Date: Thursday, May 14, 2015
“The setting is selected by the individual from among setting options including non-disability specific settings… are based on individual needs and preferences.”
“The setting is integrated in and supports full access of individuals receiving Medicaid HCBS to the greater community, including opportunities to seek employment and work in competitive, integrated settings and engage in community life…”
“How can individuals with disabilities be more involved in the decisions about settings that enhance engagement in community life? How would supported decision-making help to make decisions about setting options that are based on individual needs and preferences?”
January 16, 2014 – CMS Final Rule on Home and Community Based Settings
Supported Decision-Making and Medicaid, Home and Community Based Services Settings Final Rule Presentation Handouts
Supported Decision-Making and Medicaid, Home and Community Based Services Settings Final Rule Presentation
Supported Decision-Making and Medicaid, Home and Community Based Services Settings Final Rule Transcript
Barbara Brent, Director of State Policy, NASDDDS
Samantha Crane, Director of Public Policy, ASAN
Jonathan Martinis, Legal Director, Quality Trust for Individuals with Disabilities
Barbara Brent, Director of State Policy at National Association of States Directors of Developmental Disabilities Services (NASDDDS). She has more than 34 years of experience in publically funded systems for children and adults with intellectual and developmental disabilities. She has worked in state and county government, as well as in the private sector. Before joining NASDDDS in 2012, Barbara spent six years as the state director for the Arizona Division of Developmental Disability Services, supporting more than 30,000 children and adults with developmental disabilities, along with their families.She oversaw the state’s acute/medical and long-term care service and support systems designed to help people live successful lives in their Arizona communities through a unique managed care system. She oversaw the administration of over 500 home and community-based service providers, the fiscal intermediary system, acute care contractors, fiscal operations, rate setting, and community partnership initiatives. With continuous focus on developing and enhancing in home and community supports and services, more than 87 percent of all people with I/DD live in the family home or homes of their own.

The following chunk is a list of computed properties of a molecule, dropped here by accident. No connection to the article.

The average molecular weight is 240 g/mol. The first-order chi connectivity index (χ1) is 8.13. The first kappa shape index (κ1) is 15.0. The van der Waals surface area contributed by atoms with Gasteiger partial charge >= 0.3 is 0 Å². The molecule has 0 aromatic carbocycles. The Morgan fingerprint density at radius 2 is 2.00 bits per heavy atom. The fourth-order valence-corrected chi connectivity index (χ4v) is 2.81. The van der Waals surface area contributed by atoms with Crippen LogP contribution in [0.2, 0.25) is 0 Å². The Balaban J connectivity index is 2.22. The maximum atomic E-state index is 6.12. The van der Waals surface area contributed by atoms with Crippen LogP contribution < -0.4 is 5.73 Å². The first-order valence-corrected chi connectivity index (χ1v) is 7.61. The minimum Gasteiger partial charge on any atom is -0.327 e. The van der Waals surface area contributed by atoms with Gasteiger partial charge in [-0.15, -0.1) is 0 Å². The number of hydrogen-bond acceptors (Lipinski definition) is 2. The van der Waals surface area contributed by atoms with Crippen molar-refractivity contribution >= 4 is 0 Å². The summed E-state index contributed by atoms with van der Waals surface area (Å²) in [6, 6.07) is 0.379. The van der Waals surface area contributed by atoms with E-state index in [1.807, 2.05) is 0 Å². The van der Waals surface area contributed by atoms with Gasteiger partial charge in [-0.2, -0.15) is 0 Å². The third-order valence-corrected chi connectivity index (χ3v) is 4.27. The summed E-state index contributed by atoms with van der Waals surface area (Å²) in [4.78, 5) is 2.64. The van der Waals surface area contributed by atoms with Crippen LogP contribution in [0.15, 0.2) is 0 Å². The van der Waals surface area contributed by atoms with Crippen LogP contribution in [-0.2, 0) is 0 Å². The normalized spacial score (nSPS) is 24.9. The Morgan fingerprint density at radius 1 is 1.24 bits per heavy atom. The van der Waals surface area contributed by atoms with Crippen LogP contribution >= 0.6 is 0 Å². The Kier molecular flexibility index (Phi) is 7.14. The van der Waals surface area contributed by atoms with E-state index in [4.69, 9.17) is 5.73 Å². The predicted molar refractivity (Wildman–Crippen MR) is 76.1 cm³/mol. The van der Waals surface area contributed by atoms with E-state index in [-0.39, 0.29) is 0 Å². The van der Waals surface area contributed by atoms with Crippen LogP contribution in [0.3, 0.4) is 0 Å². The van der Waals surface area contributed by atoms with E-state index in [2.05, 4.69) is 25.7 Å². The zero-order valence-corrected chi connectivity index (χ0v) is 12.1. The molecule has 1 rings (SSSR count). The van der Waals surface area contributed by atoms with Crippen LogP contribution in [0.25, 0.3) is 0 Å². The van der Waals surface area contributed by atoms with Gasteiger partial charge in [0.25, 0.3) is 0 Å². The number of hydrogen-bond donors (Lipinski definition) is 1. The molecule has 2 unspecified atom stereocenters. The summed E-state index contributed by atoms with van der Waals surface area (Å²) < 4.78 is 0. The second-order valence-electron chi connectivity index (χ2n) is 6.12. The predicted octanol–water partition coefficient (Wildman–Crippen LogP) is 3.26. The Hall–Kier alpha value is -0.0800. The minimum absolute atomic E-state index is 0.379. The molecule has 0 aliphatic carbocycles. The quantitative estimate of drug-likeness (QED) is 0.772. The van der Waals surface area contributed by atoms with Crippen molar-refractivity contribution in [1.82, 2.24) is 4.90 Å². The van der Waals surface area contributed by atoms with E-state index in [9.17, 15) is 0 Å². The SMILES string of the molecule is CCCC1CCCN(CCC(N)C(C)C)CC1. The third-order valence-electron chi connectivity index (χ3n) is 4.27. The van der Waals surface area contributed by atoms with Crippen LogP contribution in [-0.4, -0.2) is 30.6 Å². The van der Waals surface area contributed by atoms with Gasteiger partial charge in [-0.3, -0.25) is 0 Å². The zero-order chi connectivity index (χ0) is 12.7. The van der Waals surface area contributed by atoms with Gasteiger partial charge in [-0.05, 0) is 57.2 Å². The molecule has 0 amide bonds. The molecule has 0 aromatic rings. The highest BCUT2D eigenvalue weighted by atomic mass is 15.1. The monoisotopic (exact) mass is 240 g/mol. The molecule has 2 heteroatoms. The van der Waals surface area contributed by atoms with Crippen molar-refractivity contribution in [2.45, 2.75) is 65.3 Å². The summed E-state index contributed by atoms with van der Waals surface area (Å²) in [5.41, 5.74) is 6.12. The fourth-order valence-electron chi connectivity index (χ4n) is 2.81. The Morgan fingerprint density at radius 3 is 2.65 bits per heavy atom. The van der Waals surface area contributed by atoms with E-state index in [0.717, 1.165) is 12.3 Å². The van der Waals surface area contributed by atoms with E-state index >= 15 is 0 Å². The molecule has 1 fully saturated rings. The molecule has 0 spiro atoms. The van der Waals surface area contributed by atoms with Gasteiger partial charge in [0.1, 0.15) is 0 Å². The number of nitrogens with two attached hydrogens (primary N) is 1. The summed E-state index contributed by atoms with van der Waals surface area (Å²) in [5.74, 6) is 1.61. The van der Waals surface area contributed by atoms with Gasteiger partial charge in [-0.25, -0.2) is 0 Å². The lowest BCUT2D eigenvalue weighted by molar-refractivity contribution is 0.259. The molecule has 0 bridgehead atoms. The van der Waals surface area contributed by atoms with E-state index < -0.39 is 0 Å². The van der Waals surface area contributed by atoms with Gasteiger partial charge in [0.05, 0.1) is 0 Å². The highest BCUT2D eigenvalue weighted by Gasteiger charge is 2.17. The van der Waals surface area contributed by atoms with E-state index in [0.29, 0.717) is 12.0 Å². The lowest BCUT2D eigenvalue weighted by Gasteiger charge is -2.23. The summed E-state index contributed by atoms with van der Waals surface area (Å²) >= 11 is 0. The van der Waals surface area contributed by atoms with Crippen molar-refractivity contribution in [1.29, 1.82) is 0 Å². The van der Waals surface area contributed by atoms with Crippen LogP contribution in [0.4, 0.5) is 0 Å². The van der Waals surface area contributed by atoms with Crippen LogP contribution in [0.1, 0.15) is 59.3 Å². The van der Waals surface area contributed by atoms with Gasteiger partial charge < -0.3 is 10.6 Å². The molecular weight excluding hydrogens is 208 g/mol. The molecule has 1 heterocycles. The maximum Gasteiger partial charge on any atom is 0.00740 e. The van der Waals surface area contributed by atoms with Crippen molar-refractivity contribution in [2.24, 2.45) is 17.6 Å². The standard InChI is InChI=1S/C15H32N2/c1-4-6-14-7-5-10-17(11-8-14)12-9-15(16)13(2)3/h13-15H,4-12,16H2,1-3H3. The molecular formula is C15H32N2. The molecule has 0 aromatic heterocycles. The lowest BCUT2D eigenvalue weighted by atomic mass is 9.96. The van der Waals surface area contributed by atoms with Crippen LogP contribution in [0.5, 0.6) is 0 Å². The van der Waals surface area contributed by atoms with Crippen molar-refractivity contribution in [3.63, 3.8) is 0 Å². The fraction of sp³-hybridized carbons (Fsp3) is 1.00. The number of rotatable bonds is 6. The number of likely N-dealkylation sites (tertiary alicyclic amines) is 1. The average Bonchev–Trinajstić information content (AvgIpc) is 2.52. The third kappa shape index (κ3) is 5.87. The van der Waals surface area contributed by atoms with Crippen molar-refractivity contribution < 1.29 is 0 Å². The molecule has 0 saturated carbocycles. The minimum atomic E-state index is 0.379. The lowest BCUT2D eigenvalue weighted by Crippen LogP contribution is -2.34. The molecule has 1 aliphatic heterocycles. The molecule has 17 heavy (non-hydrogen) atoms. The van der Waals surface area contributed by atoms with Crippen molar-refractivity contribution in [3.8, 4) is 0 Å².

Samantha Crane, Director of Public Policy at Autistic Self Advocacy Network (ASAN) at ASAN’s national office. She is a graduate of Harvard Law School and has previously served as staff attorney at the Bazelon Center of Mental Health Law, focusing on enforcing the right to community integration as established by the Supreme Court in Olmstead v. L.C., and as an associate at the litigation firm Quinn Emanuel Urquhart, & Sullivan, L.L.P., where she focused on patent and securities litigation. From 2009 to 2010, Samantha served as law clerk to the Honorable Judge William H. Yohn at the U.S. District Court for the Eastern District of Pennsylvania.
Jonathan Martinis, Legal Director, Quality Trust for Individuals with Disabilities and Project Director, National Resource Center for Supported Decision-Making. Jonathan Martinis has over 20 years’ experience representing people with disabilities in cases under the Americans with Disabilities Act, The Rehabilitation Act of 1973, The Social Security Act and other civil rights laws. In 2013, he represented Margaret “Jenny” Hatch in the “Justice for Jenny” case, which held that Ms. Hatch has a right to use Supported Decision-Making instead of being subjected to a permanent, plenary guardianship. He also represented the plaintiffs in Brinn, et al. v. Tidewater Regional Transportation District, the first case to hold that people with disabilities have a right to paratransit transportation on a next-day basis, and Winborne, et al. v. Virginia Lottery, which held that the Lottery must ensure that premises selling Lottery tickets, including private businesses, are accessible to people with disabilities.